Friday, August 10, 2018

Anguish and disquiet at the Nacional Centro de Arte Reina Sofía

 
One can see works by Joan Miró...
 
...and Salvador Dali, among many others
 
Many visitors to Madrid only pick one museum to visit -- and when they do, it invariably will be the very large artistic treasure house that is the Museo Nacional del Prado.  It seems that there also visitors to the Spanish capital who leave without setting foot in a single museum there.  I, on the other hand, spent time in four of Madrid's museums: the Museo Nacional Thyssen-Borenemisza on my first full day in the country; the Museo Arqueológico Nacional on the day that I returned to the city from an Andalucian sojourn; the Prado (where photographs are not allowed to be taken, like with the Palacio Real and El Escorial); and, on my final day in Spain, the Museo Nacional Centro de Arte Reina Sofía.   
 
Located in the museum neighborhood where the Prado and the Museo Nacional Thyssen-Borenemisza are to be found, Spain's national museum of 20th century art is quite the attraction itself; thanks in no small part to it being the home of Pablo Picasso's iconic Guernica.  And the historical as well as artistic significance of this mural-sized oil painting created in reaction to the bombing of a Basque village by warplanes from Nazi Germany and Fascist Italy at the request of the Spanish Nationalists during the Spanish Civil War should be clear to visitors to the museum which has devoted eight rooms (by my count) to showcasing the work and providing information as to the politico-historical context in which it was created.    

No photography of any sort is allowed in that suite of rooms, and I find it understandable because the mood in there is much more like that found at war monuments rather than conventional art museums.  But contrary to the insistence of one over-zealous museum guard that I had the bad fortune to encounter, it's actually allowed in the rest of the public galleries of the Museo Nacional Centro de Arte Reina Sofía.  
 
Among the other works that caught my eye in this museological institution are very dark  works by Goya (some of which really graphically document human atrocities), and those by Miro and Dali that were rendered in a very different style from that which has come to be associated with them along with others that are far more recognizably works by those two artists.  If truth be told though, fewer art works really impressed me at the Museo Nacional Centro de Arte Reina Sofía than I thought would be the case for an art museum that does have a number of works by famous non-Spanish artists (e.g., Francis Bacon, Alexander Calder and Rene Magritte) as well as Spanish ones.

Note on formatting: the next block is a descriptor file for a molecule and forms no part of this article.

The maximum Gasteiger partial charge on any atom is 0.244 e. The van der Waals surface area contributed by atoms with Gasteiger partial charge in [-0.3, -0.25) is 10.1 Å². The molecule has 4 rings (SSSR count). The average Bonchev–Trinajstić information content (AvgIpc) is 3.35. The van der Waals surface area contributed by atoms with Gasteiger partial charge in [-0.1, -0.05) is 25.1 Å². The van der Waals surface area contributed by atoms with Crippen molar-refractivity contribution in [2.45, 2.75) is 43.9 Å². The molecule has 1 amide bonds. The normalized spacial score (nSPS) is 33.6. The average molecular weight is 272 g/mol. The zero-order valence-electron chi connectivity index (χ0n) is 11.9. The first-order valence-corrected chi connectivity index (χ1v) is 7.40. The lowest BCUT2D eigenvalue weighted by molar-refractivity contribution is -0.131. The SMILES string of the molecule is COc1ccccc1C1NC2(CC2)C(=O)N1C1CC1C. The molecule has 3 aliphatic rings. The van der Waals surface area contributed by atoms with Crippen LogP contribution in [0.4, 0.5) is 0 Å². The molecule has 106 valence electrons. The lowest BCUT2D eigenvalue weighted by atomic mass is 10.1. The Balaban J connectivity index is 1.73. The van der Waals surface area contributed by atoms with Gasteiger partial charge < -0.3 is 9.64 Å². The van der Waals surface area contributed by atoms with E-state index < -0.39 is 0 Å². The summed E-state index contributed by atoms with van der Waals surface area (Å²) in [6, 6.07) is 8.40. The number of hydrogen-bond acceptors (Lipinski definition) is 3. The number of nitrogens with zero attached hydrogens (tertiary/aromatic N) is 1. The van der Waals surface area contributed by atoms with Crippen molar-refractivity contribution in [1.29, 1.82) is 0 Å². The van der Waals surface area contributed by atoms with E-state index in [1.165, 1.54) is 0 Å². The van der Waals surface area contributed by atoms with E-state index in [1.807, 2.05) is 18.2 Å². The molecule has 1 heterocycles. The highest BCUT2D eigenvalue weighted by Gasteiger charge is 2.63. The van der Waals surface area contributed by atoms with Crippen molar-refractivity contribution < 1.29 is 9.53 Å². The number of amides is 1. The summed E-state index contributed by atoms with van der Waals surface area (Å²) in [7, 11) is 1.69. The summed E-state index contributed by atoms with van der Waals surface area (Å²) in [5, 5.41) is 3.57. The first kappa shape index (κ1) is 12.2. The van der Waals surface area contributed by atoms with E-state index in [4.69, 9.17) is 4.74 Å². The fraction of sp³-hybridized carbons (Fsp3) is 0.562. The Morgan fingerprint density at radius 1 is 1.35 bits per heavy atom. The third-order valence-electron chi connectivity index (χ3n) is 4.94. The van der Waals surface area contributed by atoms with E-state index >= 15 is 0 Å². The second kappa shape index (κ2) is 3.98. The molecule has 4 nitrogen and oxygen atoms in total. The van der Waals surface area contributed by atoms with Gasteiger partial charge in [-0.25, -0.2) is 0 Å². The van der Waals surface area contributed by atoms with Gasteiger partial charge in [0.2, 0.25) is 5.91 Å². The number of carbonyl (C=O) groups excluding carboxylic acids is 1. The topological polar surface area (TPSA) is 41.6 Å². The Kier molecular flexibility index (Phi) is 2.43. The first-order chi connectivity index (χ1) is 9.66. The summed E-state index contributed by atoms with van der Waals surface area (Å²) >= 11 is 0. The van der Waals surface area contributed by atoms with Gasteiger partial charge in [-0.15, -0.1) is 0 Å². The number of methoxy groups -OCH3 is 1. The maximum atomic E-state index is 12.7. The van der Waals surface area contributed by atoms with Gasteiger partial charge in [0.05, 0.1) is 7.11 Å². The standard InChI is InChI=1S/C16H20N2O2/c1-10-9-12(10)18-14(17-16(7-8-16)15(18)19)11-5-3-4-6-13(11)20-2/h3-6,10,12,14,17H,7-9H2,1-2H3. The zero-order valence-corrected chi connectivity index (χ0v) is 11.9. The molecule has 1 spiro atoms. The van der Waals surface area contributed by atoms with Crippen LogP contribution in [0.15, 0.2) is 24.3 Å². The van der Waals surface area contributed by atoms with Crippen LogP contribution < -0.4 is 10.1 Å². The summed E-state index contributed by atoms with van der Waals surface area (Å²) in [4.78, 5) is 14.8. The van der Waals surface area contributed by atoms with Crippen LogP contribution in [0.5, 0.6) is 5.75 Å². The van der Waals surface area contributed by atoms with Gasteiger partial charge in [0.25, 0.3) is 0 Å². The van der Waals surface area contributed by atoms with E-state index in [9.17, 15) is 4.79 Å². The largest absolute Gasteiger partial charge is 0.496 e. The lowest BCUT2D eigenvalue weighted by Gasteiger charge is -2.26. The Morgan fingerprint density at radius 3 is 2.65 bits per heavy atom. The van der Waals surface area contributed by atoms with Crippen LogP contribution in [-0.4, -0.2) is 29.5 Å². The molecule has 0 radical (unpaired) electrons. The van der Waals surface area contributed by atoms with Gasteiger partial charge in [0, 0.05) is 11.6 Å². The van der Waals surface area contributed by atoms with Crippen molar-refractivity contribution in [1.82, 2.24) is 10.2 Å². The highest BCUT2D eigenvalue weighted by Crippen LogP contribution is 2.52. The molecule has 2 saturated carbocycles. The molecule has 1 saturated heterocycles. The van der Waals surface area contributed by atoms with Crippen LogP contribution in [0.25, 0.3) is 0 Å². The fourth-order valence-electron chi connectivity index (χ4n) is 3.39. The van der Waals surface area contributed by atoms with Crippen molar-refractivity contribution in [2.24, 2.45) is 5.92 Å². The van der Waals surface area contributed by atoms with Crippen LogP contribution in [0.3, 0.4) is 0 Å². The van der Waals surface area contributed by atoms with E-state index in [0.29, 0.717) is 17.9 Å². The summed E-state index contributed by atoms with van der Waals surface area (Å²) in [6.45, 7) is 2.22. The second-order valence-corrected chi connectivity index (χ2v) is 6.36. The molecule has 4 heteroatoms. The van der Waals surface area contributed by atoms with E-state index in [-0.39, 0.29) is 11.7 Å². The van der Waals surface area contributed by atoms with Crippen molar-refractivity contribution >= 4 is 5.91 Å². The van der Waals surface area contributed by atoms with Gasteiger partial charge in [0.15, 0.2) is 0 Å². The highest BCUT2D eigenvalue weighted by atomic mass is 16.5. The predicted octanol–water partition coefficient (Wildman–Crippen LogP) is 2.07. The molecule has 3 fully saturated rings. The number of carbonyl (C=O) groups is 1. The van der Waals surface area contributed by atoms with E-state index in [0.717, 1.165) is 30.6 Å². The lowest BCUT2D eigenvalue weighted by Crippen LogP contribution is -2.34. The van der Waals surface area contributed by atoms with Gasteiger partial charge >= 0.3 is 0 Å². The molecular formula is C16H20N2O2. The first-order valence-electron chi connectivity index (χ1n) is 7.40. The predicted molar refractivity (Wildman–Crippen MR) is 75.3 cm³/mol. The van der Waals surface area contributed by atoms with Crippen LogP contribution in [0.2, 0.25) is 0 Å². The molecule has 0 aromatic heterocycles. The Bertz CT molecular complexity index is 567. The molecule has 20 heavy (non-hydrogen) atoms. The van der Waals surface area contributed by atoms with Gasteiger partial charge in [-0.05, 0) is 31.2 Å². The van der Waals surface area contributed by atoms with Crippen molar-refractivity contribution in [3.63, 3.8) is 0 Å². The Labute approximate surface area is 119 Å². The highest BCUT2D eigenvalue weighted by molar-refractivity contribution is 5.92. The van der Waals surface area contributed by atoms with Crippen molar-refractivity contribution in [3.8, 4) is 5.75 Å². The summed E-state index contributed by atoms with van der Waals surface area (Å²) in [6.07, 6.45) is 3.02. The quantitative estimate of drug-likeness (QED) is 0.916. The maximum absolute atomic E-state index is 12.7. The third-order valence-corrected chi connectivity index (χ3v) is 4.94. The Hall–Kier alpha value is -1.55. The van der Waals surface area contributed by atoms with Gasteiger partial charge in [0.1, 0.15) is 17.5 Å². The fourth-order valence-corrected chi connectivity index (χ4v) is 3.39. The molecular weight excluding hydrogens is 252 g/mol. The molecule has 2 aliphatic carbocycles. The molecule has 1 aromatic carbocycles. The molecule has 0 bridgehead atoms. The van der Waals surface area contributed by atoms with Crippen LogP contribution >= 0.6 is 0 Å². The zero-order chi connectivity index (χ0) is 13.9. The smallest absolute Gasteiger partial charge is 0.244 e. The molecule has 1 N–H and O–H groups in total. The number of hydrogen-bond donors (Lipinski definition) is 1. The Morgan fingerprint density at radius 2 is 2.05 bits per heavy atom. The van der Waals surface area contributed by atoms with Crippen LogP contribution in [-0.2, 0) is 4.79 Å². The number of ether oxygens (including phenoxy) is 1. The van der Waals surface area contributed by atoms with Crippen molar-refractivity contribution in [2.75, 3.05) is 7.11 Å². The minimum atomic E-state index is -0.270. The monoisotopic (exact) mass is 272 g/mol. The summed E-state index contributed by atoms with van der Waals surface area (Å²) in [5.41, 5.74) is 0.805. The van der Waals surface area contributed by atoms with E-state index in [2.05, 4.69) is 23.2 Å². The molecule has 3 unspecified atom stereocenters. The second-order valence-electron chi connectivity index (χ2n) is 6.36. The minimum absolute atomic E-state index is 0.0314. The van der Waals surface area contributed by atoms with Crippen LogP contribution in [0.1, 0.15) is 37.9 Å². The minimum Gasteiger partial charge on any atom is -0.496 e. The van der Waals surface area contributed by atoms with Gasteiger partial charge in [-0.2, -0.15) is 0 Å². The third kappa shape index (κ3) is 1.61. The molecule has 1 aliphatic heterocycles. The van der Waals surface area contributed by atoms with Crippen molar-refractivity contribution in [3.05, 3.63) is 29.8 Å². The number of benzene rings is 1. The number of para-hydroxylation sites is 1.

Something else I found rather troubling was that even while the exterior of the museum's buildings looked pretty stunning, there were literally were cracks in the floor tiles and some of the tiles even had come loose.  Put another way: I came away from my visit to the Museo Nacional Centro de Arte Reina Sofía with a sense that Spain's decade-long economic woes have affected its artistic legacy as well as the individuals out begging and turning to crimes such as pickpocketing on the streets in the neighborhood in which it's located; and, almost needless to say, I found this more troubling than some of the frankly pretty disquieting art on display in the museum.
 
All in all, my visit to the Museo Nacional Centro de Arte Reina Sofía didn't leave me feeling as good as I expected and would have liked.  Having said that, when its main treasure is a work that is effectively a primal cry of anguish, I guess it stands to reason that this is a museum where beauty is secondary to expression and emotion, negative as well as positive.       

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